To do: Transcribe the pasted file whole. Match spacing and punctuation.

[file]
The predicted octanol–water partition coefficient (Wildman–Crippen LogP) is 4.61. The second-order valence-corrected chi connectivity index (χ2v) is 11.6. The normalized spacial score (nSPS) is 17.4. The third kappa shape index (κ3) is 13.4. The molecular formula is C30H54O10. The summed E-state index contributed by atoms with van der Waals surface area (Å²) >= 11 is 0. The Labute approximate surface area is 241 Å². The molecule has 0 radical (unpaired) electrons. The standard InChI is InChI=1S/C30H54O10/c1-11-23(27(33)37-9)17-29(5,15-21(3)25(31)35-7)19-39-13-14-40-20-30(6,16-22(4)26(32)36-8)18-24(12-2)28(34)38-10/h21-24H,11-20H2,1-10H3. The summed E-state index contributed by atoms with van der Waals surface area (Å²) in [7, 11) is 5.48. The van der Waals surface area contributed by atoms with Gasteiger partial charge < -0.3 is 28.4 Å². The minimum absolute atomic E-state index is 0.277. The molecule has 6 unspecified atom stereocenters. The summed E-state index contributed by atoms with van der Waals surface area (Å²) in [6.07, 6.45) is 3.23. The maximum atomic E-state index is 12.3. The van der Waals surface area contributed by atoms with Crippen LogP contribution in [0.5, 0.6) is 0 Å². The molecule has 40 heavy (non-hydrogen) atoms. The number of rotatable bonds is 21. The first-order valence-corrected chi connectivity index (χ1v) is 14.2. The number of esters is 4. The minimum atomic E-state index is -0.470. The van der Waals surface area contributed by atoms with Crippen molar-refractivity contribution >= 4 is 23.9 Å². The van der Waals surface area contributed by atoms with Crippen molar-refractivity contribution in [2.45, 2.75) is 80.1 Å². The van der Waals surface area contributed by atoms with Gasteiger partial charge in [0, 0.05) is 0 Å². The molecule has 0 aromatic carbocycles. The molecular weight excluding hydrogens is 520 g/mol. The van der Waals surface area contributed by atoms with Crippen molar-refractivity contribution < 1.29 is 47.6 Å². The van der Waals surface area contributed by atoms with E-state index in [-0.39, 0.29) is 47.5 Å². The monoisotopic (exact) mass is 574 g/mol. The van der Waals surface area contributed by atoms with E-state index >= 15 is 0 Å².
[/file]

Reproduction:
The predicted octanol–water partition coefficient (Wildman–Crippen LogP) is 4.61. The second-order valence-corrected chi connectivity index (χ2v) is 11.6. The normalized spacial score (nSPS) is 17.4. The third kappa shape index (κ3) is 13.4. The molecular formula is C30H54O10. The summed E-state index contributed by atoms with van der Waals surface area (Å²) >= 11 is 0. The Labute approximate surface area is 241 Å². The molecule has 0 radical (unpaired) electrons. The standard InChI is InChI=1S/C30H54O10/c1-11-23(27(33)37-9)17-29(5,15-21(3)25(31)35-7)19-39-13-14-40-20-30(6,16-22(4)26(32)36-8)18-24(12-2)28(34)38-10/h21-24H,11-20H2,1-10H3. The summed E-state index contributed by atoms with van der Waals surface area (Å²) in [7, 11) is 5.48. The van der Waals surface area contributed by atoms with Gasteiger partial charge < -0.3 is 28.4 Å². The minimum absolute atomic E-state index is 0.277. The molecule has 6 unspecified atom stereocenters. The summed E-state index contributed by atoms with van der Waals surface area (Å²) in [6.07, 6.45) is 3.23. The maximum atomic E-state index is 12.3. The van der Waals surface area contributed by atoms with Crippen LogP contribution in [0.5, 0.6) is 0 Å². The molecule has 40 heavy (non-hydrogen) atoms. The number of rotatable bonds is 21. The first-order valence-corrected chi connectivity index (χ1v) is 14.2. The number of esters is 4. The minimum atomic E-state index is -0.470. The van der Waals surface area contributed by atoms with Crippen molar-refractivity contribution >= 4 is 23.9 Å². The van der Waals surface area contributed by atoms with Crippen molar-refractivity contribution in [2.45, 2.75) is 80.1 Å². The van der Waals surface area contributed by atoms with Gasteiger partial charge in [0, 0.05) is 0 Å². The molecule has 0 aromatic carbocycles. The molecular weight excluding hydrogens is 520 g/mol. The van der Waals surface area contributed by atoms with Crippen molar-refractivity contribution < 1.29 is 47.6 Å². The van der Waals surface area contributed by atoms with E-state index in [-0.39, 0.29) is 47.5 Å². The monoisotopic (exact) mass is 574 g/mol. The van der Waals surface area contributed by atoms with E-state index >= 15 is 0 Å².